Day 3 of my week of Birth Stories to celebrate the National Improving Birth Rally (held yearly on Labor Day).
Don’t worry if you missed any, you can always check them out here:
Today Krista shares her scary journey with an unexpected induction turned Csection due to Cholestasis. Thankfully regardless of not getting the birth she wanted, she had a happy ended with a beautiful baby! No matter how a baby comes into this world, all birth matters.
Below is Krista’s Birth Story.
I had an entirely too easy pregnancy, but I did start to notice some mild itchiness around 20 weeks. My midwife tested me for cholestasis at that point, but I did not have it. So I went along in my easy pregnancy, happy but itchy. She decided to recheck my levels at 37 weeks, just in case. At 38 weeks and one day, she called me to tell me that I had developed cholestasis of pregnancy, and my baby was now at risk of stillbirth.
The worst word you could ever say to a pregnant woman (in my opinion) is “stillbirth”. I had never said it aloud, like saying it could make it happen. But I thought about it at times during my pregnancy, because I’m paranoid in an awful way. So when she says I must be induced immediately, of course I started to cry.
Did I mention this was my husband’s birthday and he had plans to go to a STANLEY CUP PLAYOFF GAME!? Yep. I had to ruin that for him because my stupid body couldn’t handle HCG. So we head to the hospital, and they started me on cytotec, orally every 6 hours.
The whole time I kept telling my husband I did not want a c section. I kept reading birth stories online where the woman had a c section, and I told my husband all of my plans to avoid that. I took the cytotec every 6 hours, then every 4 hours, but a day passed with no progress. I wasn’t dilated or effaced, even though the cytotec had caused mild contractions. So, they attempted to do a membrane sweep. She couldn’t do it, so she tried to insert a foley bulb. That wouldn’t go in, I was literally NOT dilated, at all. That was not only a very uncomfortable experience, it also ended up having no benefit.
It had been a full day, and I was worried that whole time that she would die inside of me. You can’t tell a pregnant woman she is at risk of having a stillborn baby and expect her not to be in a panicked state until the baby is born safely. So, they started me on pitocin. Part of me was saying, no, that will lead to a c section, but the more logical part of me said yes, do whatever, and just get her out. I was on pitocin for an entire day, and ended up ½ of a cm dilated. Yep. That’s it. But at least I was now dilated enough to insert a foley bulb!
They put that in and immediately my contractions got worse. I also had my bloody show. I started walking more and faster! Lots of squats too, I was a motivated woman! I was so sure that my more serious contractions meant I had to be moving closer towards a vaginal birth. They checked me 24 hours later. I was no more dilated than when they first inserted it. The most crushing disappointment. 3 days indoors. Is my baby going to survive? Am I going to get out of here, ever? They inserted a second bulb, so that there is a bulb above and below my cervix, squeezing it. As soon as they blew the second one up, I began to have EXTREME contractions, every 3-4 minutes.
Did I want an epidural? Hell no – I read that can increase my chance of a c section! So I cried and walked and bounced and squatted and moaned through them for 6 hours. Then the midwife came in to check on me. I had to be at least at a 3 right? No. Still at a half centimeter. I was sobbing. They called in an OB and he let me know we had to do a c section. They took out the foley bulbs and my contractions stopped right away. Sweet relief, I fell asleep right away.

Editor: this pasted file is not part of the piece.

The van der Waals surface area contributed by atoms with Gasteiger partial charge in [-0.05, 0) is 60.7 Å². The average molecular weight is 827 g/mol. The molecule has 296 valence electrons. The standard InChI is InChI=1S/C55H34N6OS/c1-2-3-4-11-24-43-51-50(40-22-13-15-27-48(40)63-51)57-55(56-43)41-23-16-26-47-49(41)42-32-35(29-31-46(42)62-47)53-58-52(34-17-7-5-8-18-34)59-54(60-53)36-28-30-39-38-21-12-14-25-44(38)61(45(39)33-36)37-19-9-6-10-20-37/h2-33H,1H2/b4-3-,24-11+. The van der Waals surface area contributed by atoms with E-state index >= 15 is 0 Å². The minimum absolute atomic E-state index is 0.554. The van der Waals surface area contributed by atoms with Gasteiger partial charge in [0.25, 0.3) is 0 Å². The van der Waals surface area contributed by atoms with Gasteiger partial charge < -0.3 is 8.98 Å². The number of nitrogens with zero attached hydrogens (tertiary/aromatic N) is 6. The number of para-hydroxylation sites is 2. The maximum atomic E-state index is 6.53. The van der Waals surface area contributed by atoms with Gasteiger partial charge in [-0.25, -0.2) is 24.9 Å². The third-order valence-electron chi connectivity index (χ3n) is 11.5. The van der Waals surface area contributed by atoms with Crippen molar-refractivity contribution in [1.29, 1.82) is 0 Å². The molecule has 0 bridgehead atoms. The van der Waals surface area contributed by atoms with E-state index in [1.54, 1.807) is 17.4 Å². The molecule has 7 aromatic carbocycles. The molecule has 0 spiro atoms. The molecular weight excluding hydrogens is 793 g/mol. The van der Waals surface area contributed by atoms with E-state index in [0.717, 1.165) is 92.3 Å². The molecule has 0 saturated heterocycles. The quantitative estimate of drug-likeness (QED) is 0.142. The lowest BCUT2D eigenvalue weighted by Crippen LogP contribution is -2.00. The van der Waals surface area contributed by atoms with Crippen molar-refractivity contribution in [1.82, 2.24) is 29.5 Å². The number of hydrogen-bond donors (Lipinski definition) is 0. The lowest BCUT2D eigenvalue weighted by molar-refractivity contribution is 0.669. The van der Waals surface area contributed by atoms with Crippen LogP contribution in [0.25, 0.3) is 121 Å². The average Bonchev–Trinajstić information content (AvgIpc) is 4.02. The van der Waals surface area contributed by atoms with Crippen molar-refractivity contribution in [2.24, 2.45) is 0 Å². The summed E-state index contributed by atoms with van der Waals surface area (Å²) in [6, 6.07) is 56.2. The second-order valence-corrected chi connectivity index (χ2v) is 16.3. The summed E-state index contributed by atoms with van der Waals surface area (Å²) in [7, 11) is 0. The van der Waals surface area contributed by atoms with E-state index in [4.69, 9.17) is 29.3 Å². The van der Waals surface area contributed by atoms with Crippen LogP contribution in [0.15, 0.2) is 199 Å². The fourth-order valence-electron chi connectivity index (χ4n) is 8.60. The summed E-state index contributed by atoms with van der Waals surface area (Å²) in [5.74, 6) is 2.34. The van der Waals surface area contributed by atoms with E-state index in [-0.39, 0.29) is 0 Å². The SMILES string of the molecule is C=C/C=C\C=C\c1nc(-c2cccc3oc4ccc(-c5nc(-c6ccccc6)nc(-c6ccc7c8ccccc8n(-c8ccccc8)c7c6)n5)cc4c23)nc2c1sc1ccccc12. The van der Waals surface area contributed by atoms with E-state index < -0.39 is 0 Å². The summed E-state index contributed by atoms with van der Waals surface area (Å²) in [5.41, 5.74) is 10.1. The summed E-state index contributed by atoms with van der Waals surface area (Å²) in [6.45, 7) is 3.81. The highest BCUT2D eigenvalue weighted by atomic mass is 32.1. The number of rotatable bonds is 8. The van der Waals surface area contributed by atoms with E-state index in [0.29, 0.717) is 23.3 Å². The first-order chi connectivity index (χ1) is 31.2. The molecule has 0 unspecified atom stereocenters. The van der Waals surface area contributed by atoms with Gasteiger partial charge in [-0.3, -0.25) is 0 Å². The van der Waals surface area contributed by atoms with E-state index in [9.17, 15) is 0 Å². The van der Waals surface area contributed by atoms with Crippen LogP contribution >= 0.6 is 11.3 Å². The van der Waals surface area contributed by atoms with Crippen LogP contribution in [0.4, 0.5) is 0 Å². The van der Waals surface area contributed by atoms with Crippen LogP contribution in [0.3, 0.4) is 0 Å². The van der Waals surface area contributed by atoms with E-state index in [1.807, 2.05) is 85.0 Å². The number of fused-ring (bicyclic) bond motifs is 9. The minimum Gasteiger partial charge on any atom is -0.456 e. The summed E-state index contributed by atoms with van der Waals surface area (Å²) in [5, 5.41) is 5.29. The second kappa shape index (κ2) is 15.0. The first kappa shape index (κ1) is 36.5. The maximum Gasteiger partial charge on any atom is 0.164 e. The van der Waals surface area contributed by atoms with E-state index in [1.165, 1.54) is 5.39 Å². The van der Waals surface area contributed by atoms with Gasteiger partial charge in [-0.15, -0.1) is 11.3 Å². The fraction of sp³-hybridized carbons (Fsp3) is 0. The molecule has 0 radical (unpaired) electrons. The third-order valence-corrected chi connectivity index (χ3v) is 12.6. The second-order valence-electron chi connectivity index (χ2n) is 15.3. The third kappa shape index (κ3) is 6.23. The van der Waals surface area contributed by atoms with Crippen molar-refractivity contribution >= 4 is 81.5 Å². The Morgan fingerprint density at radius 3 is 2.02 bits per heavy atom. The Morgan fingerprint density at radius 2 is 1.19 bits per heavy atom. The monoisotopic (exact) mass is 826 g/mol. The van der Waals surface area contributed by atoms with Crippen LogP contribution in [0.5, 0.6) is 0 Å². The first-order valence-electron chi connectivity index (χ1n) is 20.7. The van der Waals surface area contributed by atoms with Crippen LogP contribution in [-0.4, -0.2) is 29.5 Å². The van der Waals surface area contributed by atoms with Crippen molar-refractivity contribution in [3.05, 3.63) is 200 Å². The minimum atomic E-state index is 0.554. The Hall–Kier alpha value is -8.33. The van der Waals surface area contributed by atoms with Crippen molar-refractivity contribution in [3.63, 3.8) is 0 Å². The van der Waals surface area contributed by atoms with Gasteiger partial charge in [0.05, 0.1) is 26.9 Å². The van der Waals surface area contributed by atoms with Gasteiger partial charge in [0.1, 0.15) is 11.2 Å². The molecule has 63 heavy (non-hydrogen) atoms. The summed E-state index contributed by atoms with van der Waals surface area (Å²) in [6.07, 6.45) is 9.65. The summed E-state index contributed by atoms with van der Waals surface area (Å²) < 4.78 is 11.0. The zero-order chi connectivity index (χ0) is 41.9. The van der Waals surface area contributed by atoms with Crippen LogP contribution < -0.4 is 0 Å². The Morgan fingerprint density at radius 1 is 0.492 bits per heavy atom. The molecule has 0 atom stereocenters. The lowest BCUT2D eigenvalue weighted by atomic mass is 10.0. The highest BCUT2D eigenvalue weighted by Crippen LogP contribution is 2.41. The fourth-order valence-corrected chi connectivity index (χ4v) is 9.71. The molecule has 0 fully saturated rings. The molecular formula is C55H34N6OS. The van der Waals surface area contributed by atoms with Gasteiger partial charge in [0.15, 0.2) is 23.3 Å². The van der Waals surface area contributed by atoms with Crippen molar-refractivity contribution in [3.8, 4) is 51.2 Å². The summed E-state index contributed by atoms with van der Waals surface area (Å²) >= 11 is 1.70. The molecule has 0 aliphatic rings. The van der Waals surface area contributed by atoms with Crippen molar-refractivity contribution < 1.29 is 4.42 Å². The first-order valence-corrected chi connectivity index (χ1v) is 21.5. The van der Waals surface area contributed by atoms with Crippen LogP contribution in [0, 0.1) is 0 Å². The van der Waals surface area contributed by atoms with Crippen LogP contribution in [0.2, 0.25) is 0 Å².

My husband woke me up an hour later and I was ushered into a surgery room, alone from my husband for the first time in days. I got an epidural, which wasn’t as scary as I thought it would be, and then my husband was brought in. He sat down by my head and they began with the procedure. How strange it was, I could feel the movement of them inside my body and on my skin, but no pain. They told me she was on her way out and then showed her to me. It was so quick especially compared to the past 4 days.
What a tiny baby, I thought (she was 7.7 – not that small actually!) then – OUCH. Immediately after they pulled her out, my chest and shoulders were screaming with pain. The anesthesiologist gave me something for the pain, which I later found out was morphine.
Because of the morphine, I don’t remember a lot of her first hours. I know I got skin time within minutes, but that I was scared I would drop her. I know she latched on right away. I was just happy it was over, she was safe and perfect and beautiful. I was in the hospital for 4 days during the induction process, and 2 days during the recovery process.
It was not ideal. But I got my ideal perfect daughter out of it. She really is perfect.
Krista S – Baby Girl Stella
What a beautiful ending and a beautiful family! Thank you Krista for sharing your birth story.
If you’d like your birth story featured on Our Knight Life please email it to email@example.com with 1-3 pictures and “Birth Story” in the header. I watermark the pictures not to claim them as my own, but to protect them on my blog.
Latest posts by Emily (Posts)
- What’s New Wednesday | First Day of School & More! - August 26, 2014
- Letting Go Isn’t As Easy As It Sounds - August 24, 2014
- Cheap Therapy|Half Marathon Training Week 3 - August 21, 2014
- 5 Tips for Researching Your Family Name #surnameproject - August 19, 2014